Poem: The Veselka | Poetry | Hudson Valley | Chronogram Magazine
I was waiting for my order with Arthur
and Curtis, my house painter cousin,
at our Nouvelle Ukrainian coffee shop,
when a young woman in tights and a jacket bumbled
conspicuously to the rest room, dragging a huge pocketbook
grabbed from another customer, it turned out.
The manager followed her. He took the bag.
She threw herself on the drafty floor.
Curtis noticed how her belly was exposed under her jacket
as the manager tried to haul her to her feet.
She slid uncooperatively from his hold.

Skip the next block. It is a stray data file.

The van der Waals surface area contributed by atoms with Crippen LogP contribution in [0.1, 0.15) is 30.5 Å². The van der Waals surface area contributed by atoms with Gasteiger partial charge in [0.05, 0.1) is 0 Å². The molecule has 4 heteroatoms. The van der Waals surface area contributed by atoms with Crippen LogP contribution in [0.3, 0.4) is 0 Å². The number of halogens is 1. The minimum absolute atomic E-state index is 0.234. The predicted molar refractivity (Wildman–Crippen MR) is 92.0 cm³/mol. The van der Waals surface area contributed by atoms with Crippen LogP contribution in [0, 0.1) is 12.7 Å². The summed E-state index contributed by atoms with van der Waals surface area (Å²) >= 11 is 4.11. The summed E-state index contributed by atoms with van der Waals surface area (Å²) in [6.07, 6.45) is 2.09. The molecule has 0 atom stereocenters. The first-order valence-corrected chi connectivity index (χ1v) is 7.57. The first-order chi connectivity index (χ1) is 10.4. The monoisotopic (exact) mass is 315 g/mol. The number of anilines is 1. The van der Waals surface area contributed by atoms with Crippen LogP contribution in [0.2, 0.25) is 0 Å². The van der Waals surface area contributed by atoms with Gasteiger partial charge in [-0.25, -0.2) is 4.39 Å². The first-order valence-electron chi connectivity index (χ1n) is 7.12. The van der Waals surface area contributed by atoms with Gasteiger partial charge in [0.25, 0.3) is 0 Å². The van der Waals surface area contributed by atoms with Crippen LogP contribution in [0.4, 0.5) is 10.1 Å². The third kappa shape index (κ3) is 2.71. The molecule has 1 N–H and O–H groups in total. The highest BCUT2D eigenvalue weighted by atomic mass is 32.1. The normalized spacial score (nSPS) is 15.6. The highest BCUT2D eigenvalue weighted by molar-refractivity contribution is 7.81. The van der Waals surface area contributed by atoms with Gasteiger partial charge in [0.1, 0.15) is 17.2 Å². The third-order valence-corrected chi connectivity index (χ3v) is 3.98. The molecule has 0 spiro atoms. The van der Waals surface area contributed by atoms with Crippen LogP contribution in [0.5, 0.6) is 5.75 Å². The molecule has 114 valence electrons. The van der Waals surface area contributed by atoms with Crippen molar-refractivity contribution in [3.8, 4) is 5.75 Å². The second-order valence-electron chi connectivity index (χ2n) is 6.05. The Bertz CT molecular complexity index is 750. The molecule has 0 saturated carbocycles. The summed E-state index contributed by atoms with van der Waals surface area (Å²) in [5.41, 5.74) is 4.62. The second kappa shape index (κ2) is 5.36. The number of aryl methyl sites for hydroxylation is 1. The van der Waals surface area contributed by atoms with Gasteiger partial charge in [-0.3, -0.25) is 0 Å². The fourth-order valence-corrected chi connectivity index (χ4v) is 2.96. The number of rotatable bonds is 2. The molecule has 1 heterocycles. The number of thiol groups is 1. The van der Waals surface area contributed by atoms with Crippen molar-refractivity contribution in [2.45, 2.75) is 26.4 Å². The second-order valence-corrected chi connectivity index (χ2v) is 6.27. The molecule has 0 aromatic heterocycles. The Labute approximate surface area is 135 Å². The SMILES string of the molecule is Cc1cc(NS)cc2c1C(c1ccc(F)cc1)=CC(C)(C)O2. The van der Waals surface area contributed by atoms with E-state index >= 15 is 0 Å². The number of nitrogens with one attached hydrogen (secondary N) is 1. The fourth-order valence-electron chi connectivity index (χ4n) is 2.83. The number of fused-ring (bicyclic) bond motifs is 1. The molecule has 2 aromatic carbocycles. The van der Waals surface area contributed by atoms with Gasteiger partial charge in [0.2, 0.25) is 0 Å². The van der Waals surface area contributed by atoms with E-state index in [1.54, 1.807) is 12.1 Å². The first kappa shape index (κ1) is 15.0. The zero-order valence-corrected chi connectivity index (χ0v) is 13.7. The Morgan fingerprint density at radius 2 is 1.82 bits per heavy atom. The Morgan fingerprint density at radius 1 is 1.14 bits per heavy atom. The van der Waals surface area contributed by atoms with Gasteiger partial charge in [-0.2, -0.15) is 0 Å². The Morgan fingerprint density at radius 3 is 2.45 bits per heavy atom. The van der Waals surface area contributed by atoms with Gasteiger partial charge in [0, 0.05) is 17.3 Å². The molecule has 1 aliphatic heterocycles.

Call the police, Arthur said, to avoid a struggle.
The manager let her lie on the floor and phoned,
and Curtis fetched a drop cloth to cover her.
A young cop followed him in.
Oh, it’s you, the cop greeted her. What’s going on?
I feel like killing myself, she said pleasantly.
I can send you to Bellevue.
I want to go to Beth Israel.
So that was it. She wanted a hospital bed,
preferably at a private hospital.
And she had a plan to get one.
Bellevue, the cop said.
She went off with him, our spinach and cheese pirogi came,
and another customer stopped to ask the story.
I told him, She grabbed somebody’s pocketbook.
She wanted to go to Beth Israel.
Israel? he said, bewildered.

Comments (0)
Add a Comment
  • or

Support Chronogram